The Image Hollywood Created of Africa After viewing Mama Hope's video, "Alex Presents Commando," Gabriel, Benard, Brian and Derrik (the Kenyan men in this video) told us they wanted to make one that pokes fun at the way African men are portrayed in Hollywood films. They said, "If people believed only what they saw in movies, they would think we are all warlords who love violence." They, like Mama Hope, are tired of the over-sensationalized, one-dimensional depictions of African men and the white savior messaging that permeates our media. They wanted to tell their own stories instead, so we handed them the mic and they made this video.
Refugee or migrant Refugee or Migrant - word choice matters. © UNHCR GENEVA, July 11 (UNHCR) – With more than 65 million people forcibly displaced globally and boat crossings of the Mediterranean still regularly in the headlines, the terms 'refugee' and 'migrant' are frequently used interchangeably in media and public discourse. But is there a difference between the two, and does it matter? Yes, there is a difference, and it does matter. Sea Prayer: a 360 story inspired by refugee Alan Kurdi This is a 360 film. Click to play then follow the story as the illustration is drawn. To commemorate the second anniversary of the death of Alan Kurdi, the three-year-old Syrian boy who drowned while attempting to reach Greece in 2015, the author Khaled Hosseini, a UNHCR goodwill ambassador , has written Sea Prayer. This imagined letter is written in the form of a monologue, delivered by a Syrian father to the son lying asleep in his lap, on the eve of their sea crossing to Europe. Hosseini is the author of The Kite Runner, A Thousand Splendid Suns and And the Mountains Echoed. Sea Prayer is the first narrative animated virtual reality film created using Tilt Brush, a tool for painting in a 3D space with VR.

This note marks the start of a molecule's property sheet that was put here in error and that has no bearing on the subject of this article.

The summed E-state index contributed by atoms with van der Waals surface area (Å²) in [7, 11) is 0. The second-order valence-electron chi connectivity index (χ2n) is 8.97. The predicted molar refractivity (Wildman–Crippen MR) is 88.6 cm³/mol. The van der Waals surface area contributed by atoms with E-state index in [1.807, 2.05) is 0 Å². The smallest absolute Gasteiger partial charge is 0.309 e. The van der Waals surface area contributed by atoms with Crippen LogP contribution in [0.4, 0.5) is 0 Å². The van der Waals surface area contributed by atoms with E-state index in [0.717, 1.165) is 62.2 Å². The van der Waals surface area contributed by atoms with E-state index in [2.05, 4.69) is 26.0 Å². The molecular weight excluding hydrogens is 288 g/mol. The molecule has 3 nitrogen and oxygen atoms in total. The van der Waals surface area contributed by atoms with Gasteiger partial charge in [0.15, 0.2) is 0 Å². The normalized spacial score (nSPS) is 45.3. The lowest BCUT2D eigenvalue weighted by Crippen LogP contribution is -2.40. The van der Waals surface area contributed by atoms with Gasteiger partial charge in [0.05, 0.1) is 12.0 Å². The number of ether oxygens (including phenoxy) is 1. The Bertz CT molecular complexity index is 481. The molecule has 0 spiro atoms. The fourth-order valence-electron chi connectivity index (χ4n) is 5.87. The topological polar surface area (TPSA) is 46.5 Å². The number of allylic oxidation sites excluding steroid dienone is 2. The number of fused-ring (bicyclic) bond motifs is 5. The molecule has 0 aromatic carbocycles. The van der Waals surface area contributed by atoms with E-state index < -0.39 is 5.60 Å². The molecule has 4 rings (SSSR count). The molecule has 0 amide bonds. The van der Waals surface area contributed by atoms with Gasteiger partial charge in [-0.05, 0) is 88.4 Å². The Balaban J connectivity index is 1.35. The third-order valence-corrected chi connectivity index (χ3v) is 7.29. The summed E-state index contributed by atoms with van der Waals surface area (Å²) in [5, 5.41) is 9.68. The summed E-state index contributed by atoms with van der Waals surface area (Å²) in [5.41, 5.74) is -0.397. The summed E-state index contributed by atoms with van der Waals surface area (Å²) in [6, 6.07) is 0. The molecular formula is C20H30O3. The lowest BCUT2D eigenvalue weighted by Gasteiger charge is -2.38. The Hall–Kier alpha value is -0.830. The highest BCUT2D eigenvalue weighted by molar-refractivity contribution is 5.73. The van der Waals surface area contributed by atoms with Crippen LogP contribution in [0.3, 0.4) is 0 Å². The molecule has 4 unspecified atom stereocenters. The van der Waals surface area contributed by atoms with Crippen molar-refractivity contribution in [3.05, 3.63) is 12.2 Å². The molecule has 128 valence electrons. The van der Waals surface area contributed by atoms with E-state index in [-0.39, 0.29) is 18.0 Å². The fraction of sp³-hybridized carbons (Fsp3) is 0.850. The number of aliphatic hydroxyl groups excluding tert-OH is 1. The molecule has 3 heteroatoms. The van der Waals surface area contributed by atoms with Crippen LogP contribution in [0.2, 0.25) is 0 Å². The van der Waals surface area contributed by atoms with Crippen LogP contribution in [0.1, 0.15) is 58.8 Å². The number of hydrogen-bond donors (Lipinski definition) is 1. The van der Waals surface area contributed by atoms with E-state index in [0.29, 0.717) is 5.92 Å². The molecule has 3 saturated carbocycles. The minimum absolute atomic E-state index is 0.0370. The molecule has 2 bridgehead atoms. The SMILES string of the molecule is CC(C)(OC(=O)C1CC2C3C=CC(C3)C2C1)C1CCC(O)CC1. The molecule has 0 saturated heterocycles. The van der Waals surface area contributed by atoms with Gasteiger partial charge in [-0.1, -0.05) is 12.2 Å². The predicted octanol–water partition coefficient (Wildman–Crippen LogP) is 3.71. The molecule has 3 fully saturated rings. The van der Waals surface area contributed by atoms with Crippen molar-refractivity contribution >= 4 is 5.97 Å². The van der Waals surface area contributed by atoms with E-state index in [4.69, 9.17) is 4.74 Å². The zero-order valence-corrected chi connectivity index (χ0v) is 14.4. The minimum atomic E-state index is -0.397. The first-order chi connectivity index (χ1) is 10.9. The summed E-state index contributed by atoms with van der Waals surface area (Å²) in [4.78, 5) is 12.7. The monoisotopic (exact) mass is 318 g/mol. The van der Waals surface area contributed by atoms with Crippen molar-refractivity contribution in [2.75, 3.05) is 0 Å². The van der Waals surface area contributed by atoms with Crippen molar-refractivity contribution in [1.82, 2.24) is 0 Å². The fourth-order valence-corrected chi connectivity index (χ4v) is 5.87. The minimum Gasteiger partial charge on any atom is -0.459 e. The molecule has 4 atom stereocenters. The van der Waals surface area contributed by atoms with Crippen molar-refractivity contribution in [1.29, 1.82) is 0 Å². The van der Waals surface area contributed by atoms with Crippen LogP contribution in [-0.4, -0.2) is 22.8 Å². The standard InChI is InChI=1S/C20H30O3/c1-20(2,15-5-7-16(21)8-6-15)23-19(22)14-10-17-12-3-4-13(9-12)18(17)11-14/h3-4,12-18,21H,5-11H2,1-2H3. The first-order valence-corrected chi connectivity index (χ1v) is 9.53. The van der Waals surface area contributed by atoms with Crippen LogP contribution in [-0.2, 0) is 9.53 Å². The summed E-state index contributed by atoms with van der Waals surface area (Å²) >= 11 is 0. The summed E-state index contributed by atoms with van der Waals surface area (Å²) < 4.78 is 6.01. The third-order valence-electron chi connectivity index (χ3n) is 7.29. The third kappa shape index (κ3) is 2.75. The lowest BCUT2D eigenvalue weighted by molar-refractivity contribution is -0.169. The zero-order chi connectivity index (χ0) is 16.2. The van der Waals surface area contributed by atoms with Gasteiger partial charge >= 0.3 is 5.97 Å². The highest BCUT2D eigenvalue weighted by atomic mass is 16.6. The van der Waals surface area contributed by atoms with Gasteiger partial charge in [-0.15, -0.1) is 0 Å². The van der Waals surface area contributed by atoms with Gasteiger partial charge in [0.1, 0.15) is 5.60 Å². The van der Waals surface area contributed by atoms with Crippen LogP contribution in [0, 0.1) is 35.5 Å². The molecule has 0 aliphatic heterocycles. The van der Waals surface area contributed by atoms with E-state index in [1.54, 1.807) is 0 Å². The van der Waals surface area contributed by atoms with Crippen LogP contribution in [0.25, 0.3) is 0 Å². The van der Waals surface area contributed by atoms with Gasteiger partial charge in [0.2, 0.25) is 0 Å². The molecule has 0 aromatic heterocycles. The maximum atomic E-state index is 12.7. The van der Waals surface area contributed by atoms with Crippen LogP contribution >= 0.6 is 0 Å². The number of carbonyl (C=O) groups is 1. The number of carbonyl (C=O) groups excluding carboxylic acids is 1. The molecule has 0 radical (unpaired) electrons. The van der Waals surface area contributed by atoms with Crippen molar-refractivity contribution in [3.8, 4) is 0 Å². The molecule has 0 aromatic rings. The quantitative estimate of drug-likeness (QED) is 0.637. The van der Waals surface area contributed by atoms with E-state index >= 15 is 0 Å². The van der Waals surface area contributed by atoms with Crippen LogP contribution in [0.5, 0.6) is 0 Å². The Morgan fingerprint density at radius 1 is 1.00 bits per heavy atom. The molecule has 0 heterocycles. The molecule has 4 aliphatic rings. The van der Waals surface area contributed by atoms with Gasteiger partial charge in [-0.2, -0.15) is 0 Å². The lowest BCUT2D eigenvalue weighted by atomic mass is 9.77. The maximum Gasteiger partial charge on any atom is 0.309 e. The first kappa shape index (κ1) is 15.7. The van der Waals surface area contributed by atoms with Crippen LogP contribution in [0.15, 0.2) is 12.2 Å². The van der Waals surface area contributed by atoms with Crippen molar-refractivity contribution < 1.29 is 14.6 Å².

An Introduction to Human Geography WatchKnowLearn ratings are intentionally harsher than what you might find on YouTube, for example. Most of our videos have been imported by people who want to use them with kids, not by the creators of the videos. We take a hard-nosed attitude toward quality. Four and five stars should be reserved for really excellent quality. Universalis cosmographia secundum Ptholomaei traditionem et Americi Vespucii alioru[m]que lustrationes. Rights assessment is your responsibility. The maps in the Map Collections materials were either published prior to 1922, produced by the United States government, or both (see catalogue records that accompany each map for information regarding date of publication and source). The Library of Congress is providing access to these materials for educational and research purposes and is not aware of any U.S. copyright protection (see Title 17 of the United States Code) or any other restrictions in the Map Collection materials. Note that the written permission of the copyright owners and/or other rights holders (such as publicity and/or privacy rights) is required for distribution, reproduction, or other use of protected items beyond that allowed by fair use or other statutory exemptions.